Apr 12, 2008

P L Deshpande

Mumbai's leading poet, playwright and philanthropist might serve as an opening approximation of P. L. Deshpande's place in Marathi culture, but only if it were followed by a string of such qualifications as comedian, singer, musician, raconteur, screenwriter, film director, translator, actor and author of enough books to fill this space with their titles alone. He was known as "Mr Multi-Media Man" and indeed there was almost no area of popular and intellectual culture within Maharashta that he had not dominated for decades. "Pu La" as he was affectionately known by his Marathi initials was as widely popular as a harmonium player as a movie actor, his comic cassettes were continual best-sellers and his unstinting generosity made him a revered supporter of a range of charities. One way to describe him as India's Woody Allen.

Deshpande, who had been suffering from Parkinson's for the last six years, died in the hospital he had himself inaugurated. He was to be given a full state funeral, an event wisely resisted by his widow, Sunita, as the antithesis of his aesthetic.

PL Deshpande was the first person to produce Indian TV program. He was sent to BBC in 1958 for training for this purpose.

Purushottam Laxman Deshpande was born in Bombay and attended Fergusson College, where he set up a literary circle: "We ran it with complete confidence that the future of Marathi literature rested only in our hands." A typically self-mocking comment which can hardly disguise the fact they were proved right. His love of literature was reflected by the series of public readings of Marathi poetry that he set up with his wife and which became sell-out stadium events.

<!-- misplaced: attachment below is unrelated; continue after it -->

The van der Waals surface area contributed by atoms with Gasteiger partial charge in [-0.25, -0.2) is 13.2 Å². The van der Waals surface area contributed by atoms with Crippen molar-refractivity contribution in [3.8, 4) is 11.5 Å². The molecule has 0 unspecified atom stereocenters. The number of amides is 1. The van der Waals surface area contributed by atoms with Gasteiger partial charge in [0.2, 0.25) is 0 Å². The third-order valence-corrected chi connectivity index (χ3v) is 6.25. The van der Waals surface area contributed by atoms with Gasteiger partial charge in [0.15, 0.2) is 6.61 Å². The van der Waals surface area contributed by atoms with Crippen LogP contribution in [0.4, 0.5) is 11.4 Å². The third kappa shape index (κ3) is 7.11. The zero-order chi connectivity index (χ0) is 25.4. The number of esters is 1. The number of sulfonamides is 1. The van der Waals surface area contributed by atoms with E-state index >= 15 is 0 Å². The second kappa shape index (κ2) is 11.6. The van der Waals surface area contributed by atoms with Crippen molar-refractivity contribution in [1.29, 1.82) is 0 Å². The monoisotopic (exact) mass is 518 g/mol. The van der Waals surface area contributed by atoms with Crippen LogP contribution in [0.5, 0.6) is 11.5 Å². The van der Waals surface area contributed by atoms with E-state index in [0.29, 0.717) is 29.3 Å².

Deshpande seriously studied the harmonium from a young age and eventually became a leading player, as accompanist for some of India's most fabled singers and also composing his own hits, whether the devotional song "Indrayani Kathi" or the children's number "Naach re mora". Indeed his harmonium tapes were a staple at every Marathi home, where few social gatherings would end without some discussion of Pu La and his activities.

Deshpande made his first film, Kuber, in 1947, in which he was acting and play-back singing; by Mothi Manse in 1949 he created the music; and he spent the next decades on countless movies in which he was either actor, play-back singer, composer, narrator or writer. On his last film, Ek Hota Vidooshak (1993), Deshpande created the screenplay and dialogue.

Perhaps his signature work was the play Batatyachi Chaal about a ramshackle Bombay apartment building, which is one of the few of his works translated into English.